Finally! An Egg Substitute Vegans Will Love

Vegans are going crazy for aquafaba. Here's what you should know before you pop the lid.


If you’re vegan or have ever tried cooking and especially baking without eggs, you know it’s a challenge. Which is why the promise of an egg substitute that’s entirely plant-based is blowing up the vegan internet. What is this magic ingredient that acts as the binding agent so many recipes need? It’s called aquafaba, and it’s actually the cooking liquid of beans or the liquid found in canned beans.

Apparently the consistency of the liquid resembles egg white, and can even be whipped into a fluffy meringue or used in baking decadent brownies. While you can use any type of bean liquid, vegan chefs find the liquid from low-sodium chickpeas work best in recipes. Food scientists haven’t quite figured out how aquafaba works as an egg substitute yet, but it likely has something to do with way the proteins and starches in aquafaba mimic the proteins in egg whites.

Bartenders are using aquafaba to create delicious creams and drink toppings. Vegans can now make meringues, macaroons, fudge, cakes, cookies and yes, finally a tasty mayo for sammies.

Wondering if your meringues or baked goods will smell like chick peas? No worries, the aroma disappears when aquafaba is whipped up or cooked. Same goes for taste—there is no residual garbanzo flavor.

If you’re not ready to try a recipe, but want to experiment and get the feel of working with aquafaba, start by whisking a couple of tablespoons of aquafaba and adding it to pancake batter to make them extra fluffy. There are plenty of vegan recipes online, but if you want to try it in some of your own favorite recipes, here is a egg substitution guide from Lauren Feingold, certified chef and co-founder of the Shanti Bar.

1 tablespoon aquafaba = 1 egg yolk

2 tablespoons aquafaba = 1 egg white

3 tablespoons aquafaba = 1 whole egg

Ready to try your hand at meringues? Try Lauren’s favorite recipe below:

Aquafaba Meringues (makes about 40)


1 15-ounce can of low-sodium or no-salt added chickpeas at room temperature

2/3 cup of coconut crystals (regular sugar is highly processed)

2 teaspoons almond extract


Heat oven to 250 degrees. Line two baking sheets with parchment paper. Drain the chickpeas, reserving the bean liquid (aquafaba). Save chickpeas for another use. Pour the aquafaba into the bowl of a standing mixer. Beat on high speed with the whisk attachment until stiff peaks form, about 15 minutes. Add the crystals, one heaping tablespoon at a time, and whisk until the mixture is glossy, then add the almond extract. Use a tablespoon to scoop the aquafaba mixture into mounds on the baking sheets. Bake for 1 1/2 to 2 hours, or until the meringues are dry and firm to the touch. Let meringues cool before serving. Meringues will keep in an airtight container for two to three days.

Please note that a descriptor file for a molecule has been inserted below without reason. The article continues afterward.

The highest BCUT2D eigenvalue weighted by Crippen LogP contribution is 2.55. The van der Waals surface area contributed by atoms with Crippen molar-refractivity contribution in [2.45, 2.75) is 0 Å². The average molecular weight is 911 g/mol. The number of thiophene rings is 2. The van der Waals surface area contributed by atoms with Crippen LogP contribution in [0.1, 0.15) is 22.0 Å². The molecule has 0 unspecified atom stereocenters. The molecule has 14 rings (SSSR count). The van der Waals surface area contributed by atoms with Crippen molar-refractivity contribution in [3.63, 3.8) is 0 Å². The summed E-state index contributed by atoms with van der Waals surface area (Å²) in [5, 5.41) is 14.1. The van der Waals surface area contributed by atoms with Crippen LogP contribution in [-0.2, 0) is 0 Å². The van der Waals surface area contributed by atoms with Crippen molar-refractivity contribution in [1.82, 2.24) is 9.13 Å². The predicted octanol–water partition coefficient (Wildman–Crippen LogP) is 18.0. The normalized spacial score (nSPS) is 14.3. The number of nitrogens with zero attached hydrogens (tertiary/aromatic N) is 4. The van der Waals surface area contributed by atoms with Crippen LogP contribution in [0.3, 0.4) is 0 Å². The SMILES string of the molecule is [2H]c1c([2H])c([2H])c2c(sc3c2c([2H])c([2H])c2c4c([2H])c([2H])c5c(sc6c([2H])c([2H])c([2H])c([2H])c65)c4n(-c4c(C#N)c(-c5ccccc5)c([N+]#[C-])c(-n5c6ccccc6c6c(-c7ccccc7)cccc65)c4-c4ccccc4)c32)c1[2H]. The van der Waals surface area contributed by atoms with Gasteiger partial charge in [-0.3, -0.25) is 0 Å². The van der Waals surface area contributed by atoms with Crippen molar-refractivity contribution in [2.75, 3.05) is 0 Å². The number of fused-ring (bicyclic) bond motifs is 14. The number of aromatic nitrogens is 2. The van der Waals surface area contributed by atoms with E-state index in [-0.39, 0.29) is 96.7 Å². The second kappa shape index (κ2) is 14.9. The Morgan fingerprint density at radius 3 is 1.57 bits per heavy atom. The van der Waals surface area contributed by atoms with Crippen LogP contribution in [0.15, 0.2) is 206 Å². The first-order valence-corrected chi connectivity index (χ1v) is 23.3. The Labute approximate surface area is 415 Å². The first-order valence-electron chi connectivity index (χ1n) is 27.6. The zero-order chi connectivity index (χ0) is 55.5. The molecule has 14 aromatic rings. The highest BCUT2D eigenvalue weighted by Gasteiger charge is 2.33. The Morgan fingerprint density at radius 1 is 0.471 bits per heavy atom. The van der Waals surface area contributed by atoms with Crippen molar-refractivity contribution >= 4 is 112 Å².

A little insider tip about meringues: It’s all in the whisk, so having a standing mixer or hand-held mixer with a whisk attachment is essential. (The beaters on a regular mixer move too quickly and allow the foam to set up, deflating the foam as fast as it creates it.) It takes a bit of time but the result will be sweet and crispy treats that you won’t be able to stop popping in your mouth.

Ready for more vegan cuisine? These tasty vegan breakfast ideas show that vegan eating is easier—and more delicious—than you might think.

Popular Videos

Reader's Digest
Originally Published in Reader's Digest

Lisa Marie Conklin
Lisa Marie Conklin is a Baltimore-based writer and writes regularly about pets and home improvement for Reader's Digest. Her work has also been published in The Healthy, HealthiNation, The Family Handyman, Taste of Home, and, among others. She's also a certified personal trainer and walking coach for a local senior center.